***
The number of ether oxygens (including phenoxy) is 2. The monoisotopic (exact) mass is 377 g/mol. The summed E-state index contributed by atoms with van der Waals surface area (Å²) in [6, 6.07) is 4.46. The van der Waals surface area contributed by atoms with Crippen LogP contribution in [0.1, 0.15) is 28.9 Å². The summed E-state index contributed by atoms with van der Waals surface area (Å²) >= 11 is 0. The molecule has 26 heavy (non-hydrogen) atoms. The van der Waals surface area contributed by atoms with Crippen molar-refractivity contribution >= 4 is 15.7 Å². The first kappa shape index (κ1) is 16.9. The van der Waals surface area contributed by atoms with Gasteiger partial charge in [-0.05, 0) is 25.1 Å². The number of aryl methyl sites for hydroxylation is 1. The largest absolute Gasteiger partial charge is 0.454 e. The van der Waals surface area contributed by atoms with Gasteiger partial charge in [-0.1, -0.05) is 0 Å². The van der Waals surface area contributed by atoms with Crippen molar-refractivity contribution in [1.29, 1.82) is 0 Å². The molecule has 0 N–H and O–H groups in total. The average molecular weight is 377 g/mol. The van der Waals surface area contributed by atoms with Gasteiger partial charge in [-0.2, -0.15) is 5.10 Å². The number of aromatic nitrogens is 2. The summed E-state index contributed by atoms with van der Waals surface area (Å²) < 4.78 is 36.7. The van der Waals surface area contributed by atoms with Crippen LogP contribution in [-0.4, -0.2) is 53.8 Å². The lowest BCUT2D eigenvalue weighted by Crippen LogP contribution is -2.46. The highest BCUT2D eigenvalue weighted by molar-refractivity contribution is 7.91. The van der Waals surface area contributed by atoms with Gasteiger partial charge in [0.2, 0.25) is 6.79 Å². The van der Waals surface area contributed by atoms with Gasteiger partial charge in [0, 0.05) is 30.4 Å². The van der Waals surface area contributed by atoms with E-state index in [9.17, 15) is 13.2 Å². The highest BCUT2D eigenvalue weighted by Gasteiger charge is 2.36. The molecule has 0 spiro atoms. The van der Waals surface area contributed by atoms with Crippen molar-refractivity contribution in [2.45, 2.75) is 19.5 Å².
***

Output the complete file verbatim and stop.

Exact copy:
The number of ether oxygens (including phenoxy) is 2. The monoisotopic (exact) mass is 377 g/mol. The summed E-state index contributed by atoms with van der Waals surface area (Å²) in [6, 6.07) is 4.46. The van der Waals surface area contributed by atoms with Crippen LogP contribution in [0.1, 0.15) is 28.9 Å². The summed E-state index contributed by atoms with van der Waals surface area (Å²) >= 11 is 0. The molecule has 26 heavy (non-hydrogen) atoms. The van der Waals surface area contributed by atoms with Crippen molar-refractivity contribution >= 4 is 15.7 Å². The first kappa shape index (κ1) is 16.9. The van der Waals surface area contributed by atoms with Gasteiger partial charge in [-0.05, 0) is 25.1 Å². The number of aryl methyl sites for hydroxylation is 1. The largest absolute Gasteiger partial charge is 0.454 e. The van der Waals surface area contributed by atoms with Gasteiger partial charge in [-0.1, -0.05) is 0 Å². The van der Waals surface area contributed by atoms with Crippen molar-refractivity contribution in [1.29, 1.82) is 0 Å². The molecule has 0 N–H and O–H groups in total. The average molecular weight is 377 g/mol. The van der Waals surface area contributed by atoms with Gasteiger partial charge in [-0.2, -0.15) is 5.10 Å². The number of aromatic nitrogens is 2. The summed E-state index contributed by atoms with van der Waals surface area (Å²) < 4.78 is 36.7. The van der Waals surface area contributed by atoms with Crippen LogP contribution in [-0.4, -0.2) is 53.8 Å². The lowest BCUT2D eigenvalue weighted by Crippen LogP contribution is -2.46. The highest BCUT2D eigenvalue weighted by molar-refractivity contribution is 7.91. The van der Waals surface area contributed by atoms with Gasteiger partial charge in [0.2, 0.25) is 6.79 Å². The van der Waals surface area contributed by atoms with Gasteiger partial charge in [0, 0.05) is 30.4 Å². The van der Waals surface area contributed by atoms with E-state index in [9.17, 15) is 13.2 Å². The highest BCUT2D eigenvalue weighted by Gasteiger charge is 2.36. The molecule has 0 spiro atoms. The van der Waals surface area contributed by atoms with Crippen molar-refractivity contribution in [2.45, 2.75) is 19.5 Å².